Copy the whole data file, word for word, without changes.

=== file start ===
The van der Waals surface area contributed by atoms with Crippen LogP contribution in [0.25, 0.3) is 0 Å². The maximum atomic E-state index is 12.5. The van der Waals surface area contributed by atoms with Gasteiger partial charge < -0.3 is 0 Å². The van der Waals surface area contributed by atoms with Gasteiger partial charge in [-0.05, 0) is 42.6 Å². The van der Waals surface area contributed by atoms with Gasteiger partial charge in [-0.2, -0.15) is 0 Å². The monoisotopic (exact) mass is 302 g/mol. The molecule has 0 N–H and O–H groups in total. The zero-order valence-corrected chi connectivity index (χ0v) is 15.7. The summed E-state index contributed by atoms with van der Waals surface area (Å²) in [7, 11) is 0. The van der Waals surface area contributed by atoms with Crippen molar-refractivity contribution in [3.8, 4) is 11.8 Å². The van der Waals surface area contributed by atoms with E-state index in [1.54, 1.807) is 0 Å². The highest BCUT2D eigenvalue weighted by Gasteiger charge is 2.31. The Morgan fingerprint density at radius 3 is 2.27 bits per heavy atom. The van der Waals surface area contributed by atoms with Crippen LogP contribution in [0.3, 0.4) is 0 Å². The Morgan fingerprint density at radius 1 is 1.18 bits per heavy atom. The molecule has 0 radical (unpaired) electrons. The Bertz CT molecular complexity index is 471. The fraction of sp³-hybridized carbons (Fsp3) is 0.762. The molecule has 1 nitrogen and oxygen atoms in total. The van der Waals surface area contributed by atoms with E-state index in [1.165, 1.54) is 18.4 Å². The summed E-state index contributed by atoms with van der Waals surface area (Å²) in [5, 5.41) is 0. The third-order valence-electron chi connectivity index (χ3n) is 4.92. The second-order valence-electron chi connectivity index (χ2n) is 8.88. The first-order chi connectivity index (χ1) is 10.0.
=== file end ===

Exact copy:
The van der Waals surface area contributed by atoms with Crippen LogP contribution in [0.25, 0.3) is 0 Å². The maximum atomic E-state index is 12.5. The van der Waals surface area contributed by atoms with Gasteiger partial charge < -0.3 is 0 Å². The van der Waals surface area contributed by atoms with Gasteiger partial charge in [-0.05, 0) is 42.6 Å². The van der Waals surface area contributed by atoms with Gasteiger partial charge in [-0.2, -0.15) is 0 Å². The monoisotopic (exact) mass is 302 g/mol. The molecule has 0 N–H and O–H groups in total. The zero-order valence-corrected chi connectivity index (χ0v) is 15.7. The summed E-state index contributed by atoms with van der Waals surface area (Å²) in [7, 11) is 0. The van der Waals surface area contributed by atoms with Crippen molar-refractivity contribution in [3.8, 4) is 11.8 Å². The van der Waals surface area contributed by atoms with E-state index in [1.54, 1.807) is 0 Å². The highest BCUT2D eigenvalue weighted by Gasteiger charge is 2.31. The Morgan fingerprint density at radius 3 is 2.27 bits per heavy atom. The van der Waals surface area contributed by atoms with Crippen LogP contribution in [0.3, 0.4) is 0 Å². The Morgan fingerprint density at radius 1 is 1.18 bits per heavy atom. The molecule has 0 radical (unpaired) electrons. The Bertz CT molecular complexity index is 471. The fraction of sp³-hybridized carbons (Fsp3) is 0.762. The molecule has 1 nitrogen and oxygen atoms in total. The van der Waals surface area contributed by atoms with E-state index in [1.165, 1.54) is 18.4 Å². The summed E-state index contributed by atoms with van der Waals surface area (Å²) in [5, 5.41) is 0. The third-order valence-electron chi connectivity index (χ3n) is 4.92. The second-order valence-electron chi connectivity index (χ2n) is 8.88. The first-order chi connectivity index (χ1) is 10.0.